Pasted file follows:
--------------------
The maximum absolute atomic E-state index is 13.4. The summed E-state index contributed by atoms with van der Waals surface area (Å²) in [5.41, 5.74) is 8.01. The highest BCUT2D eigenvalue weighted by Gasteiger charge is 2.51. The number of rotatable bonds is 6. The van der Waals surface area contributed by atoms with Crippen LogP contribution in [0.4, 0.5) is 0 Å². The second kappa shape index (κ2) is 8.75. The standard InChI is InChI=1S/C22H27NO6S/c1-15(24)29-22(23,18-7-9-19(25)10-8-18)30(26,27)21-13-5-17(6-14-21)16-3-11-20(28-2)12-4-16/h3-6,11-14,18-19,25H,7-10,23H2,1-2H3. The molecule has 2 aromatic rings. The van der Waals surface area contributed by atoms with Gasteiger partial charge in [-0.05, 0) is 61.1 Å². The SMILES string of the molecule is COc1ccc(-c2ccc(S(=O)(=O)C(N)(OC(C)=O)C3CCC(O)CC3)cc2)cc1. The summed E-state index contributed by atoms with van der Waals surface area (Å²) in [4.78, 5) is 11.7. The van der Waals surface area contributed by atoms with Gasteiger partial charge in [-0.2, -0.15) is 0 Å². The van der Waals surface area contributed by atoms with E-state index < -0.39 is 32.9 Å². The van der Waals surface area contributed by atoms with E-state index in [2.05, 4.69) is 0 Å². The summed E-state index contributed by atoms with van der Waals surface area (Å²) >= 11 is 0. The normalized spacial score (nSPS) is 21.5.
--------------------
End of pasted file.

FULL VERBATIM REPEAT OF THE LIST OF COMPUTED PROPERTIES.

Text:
The maximum absolute atomic E-state index is 13.4. The summed E-state index contributed by atoms with van der Waals surface area (Å²) in [5.41, 5.74) is 8.01. The highest BCUT2D eigenvalue weighted by Gasteiger charge is 2.51. The number of rotatable bonds is 6. The van der Waals surface area contributed by atoms with Crippen LogP contribution in [0.4, 0.5) is 0 Å². The second kappa shape index (κ2) is 8.75. The standard InChI is InChI=1S/C22H27NO6S/c1-15(24)29-22(23,18-7-9-19(25)10-8-18)30(26,27)21-13-5-17(6-14-21)16-3-11-20(28-2)12-4-16/h3-6,11-14,18-19,25H,7-10,23H2,1-2H3. The molecule has 2 aromatic rings. The van der Waals surface area contributed by atoms with Gasteiger partial charge in [-0.05, 0) is 61.1 Å². The SMILES string of the molecule is COc1ccc(-c2ccc(S(=O)(=O)C(N)(OC(C)=O)C3CCC(O)CC3)cc2)cc1. The summed E-state index contributed by atoms with van der Waals surface area (Å²) in [4.78, 5) is 11.7. The van der Waals surface area contributed by atoms with Gasteiger partial charge in [-0.2, -0.15) is 0 Å². The van der Waals surface area contributed by atoms with E-state index < -0.39 is 32.9 Å². The van der Waals surface area contributed by atoms with E-state index in [2.05, 4.69) is 0 Å². The summed E-state index contributed by atoms with van der Waals surface area (Å²) >= 11 is 0. The normalized spacial score (nSPS) is 21.5.